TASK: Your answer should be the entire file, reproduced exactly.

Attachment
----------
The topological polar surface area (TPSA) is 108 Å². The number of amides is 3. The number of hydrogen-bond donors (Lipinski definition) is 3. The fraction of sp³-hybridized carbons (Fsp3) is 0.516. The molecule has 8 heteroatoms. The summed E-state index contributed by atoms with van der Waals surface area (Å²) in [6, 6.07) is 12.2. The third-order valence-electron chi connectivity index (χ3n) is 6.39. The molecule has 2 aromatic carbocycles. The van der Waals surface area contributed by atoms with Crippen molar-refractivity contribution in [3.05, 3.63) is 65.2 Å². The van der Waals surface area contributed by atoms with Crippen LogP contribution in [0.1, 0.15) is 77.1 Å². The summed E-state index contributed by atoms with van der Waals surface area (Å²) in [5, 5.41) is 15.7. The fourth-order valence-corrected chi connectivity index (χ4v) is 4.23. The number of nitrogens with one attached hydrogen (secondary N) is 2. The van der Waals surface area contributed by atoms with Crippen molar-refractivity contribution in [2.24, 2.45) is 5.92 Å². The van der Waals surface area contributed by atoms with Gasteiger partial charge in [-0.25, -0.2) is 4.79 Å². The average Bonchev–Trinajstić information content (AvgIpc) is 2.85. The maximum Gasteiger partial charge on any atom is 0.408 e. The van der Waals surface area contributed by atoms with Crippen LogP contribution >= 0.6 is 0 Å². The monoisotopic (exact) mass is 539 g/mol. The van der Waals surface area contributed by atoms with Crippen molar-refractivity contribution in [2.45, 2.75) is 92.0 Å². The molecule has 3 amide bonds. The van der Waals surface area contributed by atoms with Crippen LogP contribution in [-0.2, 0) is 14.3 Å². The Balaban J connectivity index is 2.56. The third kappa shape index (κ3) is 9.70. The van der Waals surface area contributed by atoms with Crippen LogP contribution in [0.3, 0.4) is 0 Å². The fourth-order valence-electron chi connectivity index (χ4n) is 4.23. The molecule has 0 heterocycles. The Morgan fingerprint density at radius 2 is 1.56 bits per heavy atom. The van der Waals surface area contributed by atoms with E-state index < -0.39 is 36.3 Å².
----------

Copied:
The topological polar surface area (TPSA) is 108 Å². The number of amides is 3. The number of hydrogen-bond donors (Lipinski definition) is 3. The fraction of sp³-hybridized carbons (Fsp3) is 0.516. The molecule has 8 heteroatoms. The summed E-state index contributed by atoms with van der Waals surface area (Å²) in [6, 6.07) is 12.2. The third-order valence-electron chi connectivity index (χ3n) is 6.39. The molecule has 2 aromatic carbocycles. The van der Waals surface area contributed by atoms with Crippen molar-refractivity contribution in [3.05, 3.63) is 65.2 Å². The van der Waals surface area contributed by atoms with Crippen LogP contribution in [0.1, 0.15) is 77.1 Å². The summed E-state index contributed by atoms with van der Waals surface area (Å²) in [5, 5.41) is 15.7. The fourth-order valence-corrected chi connectivity index (χ4v) is 4.23. The number of nitrogens with one attached hydrogen (secondary N) is 2. The van der Waals surface area contributed by atoms with Crippen molar-refractivity contribution in [2.24, 2.45) is 5.92 Å². The van der Waals surface area contributed by atoms with Gasteiger partial charge in [-0.25, -0.2) is 4.79 Å². The average Bonchev–Trinajstić information content (AvgIpc) is 2.85. The maximum Gasteiger partial charge on any atom is 0.408 e. The van der Waals surface area contributed by atoms with Crippen LogP contribution >= 0.6 is 0 Å². The monoisotopic (exact) mass is 539 g/mol. The van der Waals surface area contributed by atoms with Crippen molar-refractivity contribution in [2.45, 2.75) is 92.0 Å². The molecule has 3 amide bonds. The van der Waals surface area contributed by atoms with Crippen LogP contribution in [-0.2, 0) is 14.3 Å². The Balaban J connectivity index is 2.56. The third kappa shape index (κ3) is 9.70. The van der Waals surface area contributed by atoms with Crippen LogP contribution in [0.3, 0.4) is 0 Å². The fourth-order valence-electron chi connectivity index (χ4n) is 4.23. The molecule has 0 heterocycles. The Morgan fingerprint density at radius 2 is 1.56 bits per heavy atom. The van der Waals surface area contributed by atoms with E-state index < -0.39 is 36.3 Å².